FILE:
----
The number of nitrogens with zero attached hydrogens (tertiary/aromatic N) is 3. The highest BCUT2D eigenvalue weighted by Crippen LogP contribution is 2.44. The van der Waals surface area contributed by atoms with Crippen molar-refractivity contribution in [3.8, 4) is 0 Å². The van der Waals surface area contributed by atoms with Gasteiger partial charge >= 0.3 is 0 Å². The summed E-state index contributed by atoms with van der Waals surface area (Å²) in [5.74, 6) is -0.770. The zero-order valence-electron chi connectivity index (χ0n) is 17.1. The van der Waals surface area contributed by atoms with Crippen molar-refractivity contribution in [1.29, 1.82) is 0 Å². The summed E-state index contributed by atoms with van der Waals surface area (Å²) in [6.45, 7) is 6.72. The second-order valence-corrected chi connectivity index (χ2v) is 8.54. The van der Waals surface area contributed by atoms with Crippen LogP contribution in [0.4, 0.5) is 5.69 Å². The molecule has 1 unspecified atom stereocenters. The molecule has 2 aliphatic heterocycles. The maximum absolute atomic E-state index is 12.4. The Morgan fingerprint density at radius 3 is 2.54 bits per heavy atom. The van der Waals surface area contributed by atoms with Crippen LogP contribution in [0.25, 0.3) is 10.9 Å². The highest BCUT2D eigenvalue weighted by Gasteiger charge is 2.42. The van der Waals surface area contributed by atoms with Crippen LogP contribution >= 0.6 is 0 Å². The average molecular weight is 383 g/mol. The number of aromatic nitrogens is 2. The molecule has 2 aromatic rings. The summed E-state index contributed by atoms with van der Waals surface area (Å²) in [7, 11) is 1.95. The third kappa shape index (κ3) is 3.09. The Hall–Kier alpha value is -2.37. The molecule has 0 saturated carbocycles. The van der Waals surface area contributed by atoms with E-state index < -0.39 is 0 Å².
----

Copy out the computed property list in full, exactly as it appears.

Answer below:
The number of nitrogens with zero attached hydrogens (tertiary/aromatic N) is 3. The highest BCUT2D eigenvalue weighted by Crippen LogP contribution is 2.44. The van der Waals surface area contributed by atoms with Crippen molar-refractivity contribution in [3.8, 4) is 0 Å². The van der Waals surface area contributed by atoms with Gasteiger partial charge >= 0.3 is 0 Å². The summed E-state index contributed by atoms with van der Waals surface area (Å²) in [5.74, 6) is -0.770. The zero-order valence-electron chi connectivity index (χ0n) is 17.1. The van der Waals surface area contributed by atoms with Crippen molar-refractivity contribution in [1.29, 1.82) is 0 Å². The summed E-state index contributed by atoms with van der Waals surface area (Å²) in [6.45, 7) is 6.72. The second-order valence-corrected chi connectivity index (χ2v) is 8.54. The van der Waals surface area contributed by atoms with Crippen LogP contribution in [0.4, 0.5) is 5.69 Å². The molecule has 1 unspecified atom stereocenters. The molecule has 2 aliphatic heterocycles. The maximum absolute atomic E-state index is 12.4. The Morgan fingerprint density at radius 3 is 2.54 bits per heavy atom. The van der Waals surface area contributed by atoms with Crippen LogP contribution in [0.25, 0.3) is 10.9 Å². The highest BCUT2D eigenvalue weighted by Gasteiger charge is 2.42. The van der Waals surface area contributed by atoms with Crippen LogP contribution >= 0.6 is 0 Å². The average molecular weight is 383 g/mol. The number of aromatic nitrogens is 2. The molecule has 2 aromatic rings. The summed E-state index contributed by atoms with van der Waals surface area (Å²) in [7, 11) is 1.95. The third kappa shape index (κ3) is 3.09. The Hall–Kier alpha value is -2.37. The molecule has 0 saturated carbocycles. The van der Waals surface area contributed by atoms with E-state index < -0.39 is 0 Å².